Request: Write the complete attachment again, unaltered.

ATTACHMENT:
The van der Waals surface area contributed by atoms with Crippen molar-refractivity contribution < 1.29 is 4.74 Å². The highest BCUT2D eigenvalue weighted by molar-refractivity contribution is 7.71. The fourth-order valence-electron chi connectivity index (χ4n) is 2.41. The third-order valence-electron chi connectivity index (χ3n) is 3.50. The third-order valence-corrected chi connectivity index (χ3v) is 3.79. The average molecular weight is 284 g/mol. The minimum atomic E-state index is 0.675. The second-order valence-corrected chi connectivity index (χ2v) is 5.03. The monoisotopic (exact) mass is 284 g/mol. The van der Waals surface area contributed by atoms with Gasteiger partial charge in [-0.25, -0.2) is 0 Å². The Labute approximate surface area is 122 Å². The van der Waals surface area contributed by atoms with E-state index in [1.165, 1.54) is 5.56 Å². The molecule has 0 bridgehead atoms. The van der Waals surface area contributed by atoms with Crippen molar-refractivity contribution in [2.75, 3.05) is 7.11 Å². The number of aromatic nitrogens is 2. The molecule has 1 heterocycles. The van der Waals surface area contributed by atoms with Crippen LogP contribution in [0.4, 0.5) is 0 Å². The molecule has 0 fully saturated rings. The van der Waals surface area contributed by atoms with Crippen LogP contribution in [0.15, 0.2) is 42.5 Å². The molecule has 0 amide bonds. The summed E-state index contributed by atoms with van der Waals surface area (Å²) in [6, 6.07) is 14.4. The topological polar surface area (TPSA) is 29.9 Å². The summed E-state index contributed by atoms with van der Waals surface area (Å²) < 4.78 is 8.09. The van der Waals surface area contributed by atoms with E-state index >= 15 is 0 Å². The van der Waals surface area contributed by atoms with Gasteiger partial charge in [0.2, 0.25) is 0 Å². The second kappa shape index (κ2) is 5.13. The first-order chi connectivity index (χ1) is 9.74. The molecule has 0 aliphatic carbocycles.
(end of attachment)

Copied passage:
The van der Waals surface area contributed by atoms with Crippen molar-refractivity contribution < 1.29 is 4.74 Å². The highest BCUT2D eigenvalue weighted by molar-refractivity contribution is 7.71. The fourth-order valence-electron chi connectivity index (χ4n) is 2.41. The third-order valence-electron chi connectivity index (χ3n) is 3.50. The third-order valence-corrected chi connectivity index (χ3v) is 3.79. The average molecular weight is 284 g/mol. The minimum atomic E-state index is 0.675. The second-order valence-corrected chi connectivity index (χ2v) is 5.03. The monoisotopic (exact) mass is 284 g/mol. The van der Waals surface area contributed by atoms with Gasteiger partial charge in [-0.25, -0.2) is 0 Å². The Labute approximate surface area is 122 Å². The van der Waals surface area contributed by atoms with E-state index in [1.165, 1.54) is 5.56 Å². The molecule has 0 bridgehead atoms. The van der Waals surface area contributed by atoms with Crippen molar-refractivity contribution in [2.75, 3.05) is 7.11 Å². The number of aromatic nitrogens is 2. The molecule has 1 heterocycles. The van der Waals surface area contributed by atoms with Crippen LogP contribution in [0.4, 0.5) is 0 Å². The molecule has 0 fully saturated rings. The van der Waals surface area contributed by atoms with Crippen LogP contribution in [0.15, 0.2) is 42.5 Å². The molecule has 0 amide bonds. The summed E-state index contributed by atoms with van der Waals surface area (Å²) in [6, 6.07) is 14.4. The topological polar surface area (TPSA) is 29.9 Å². The summed E-state index contributed by atoms with van der Waals surface area (Å²) < 4.78 is 8.09. The van der Waals surface area contributed by atoms with E-state index >= 15 is 0 Å². The van der Waals surface area contributed by atoms with Gasteiger partial charge in [0.2, 0.25) is 0 Å². The second kappa shape index (κ2) is 5.13. The first-order chi connectivity index (χ1) is 9.74. The molecule has 0 aliphatic carbocycles.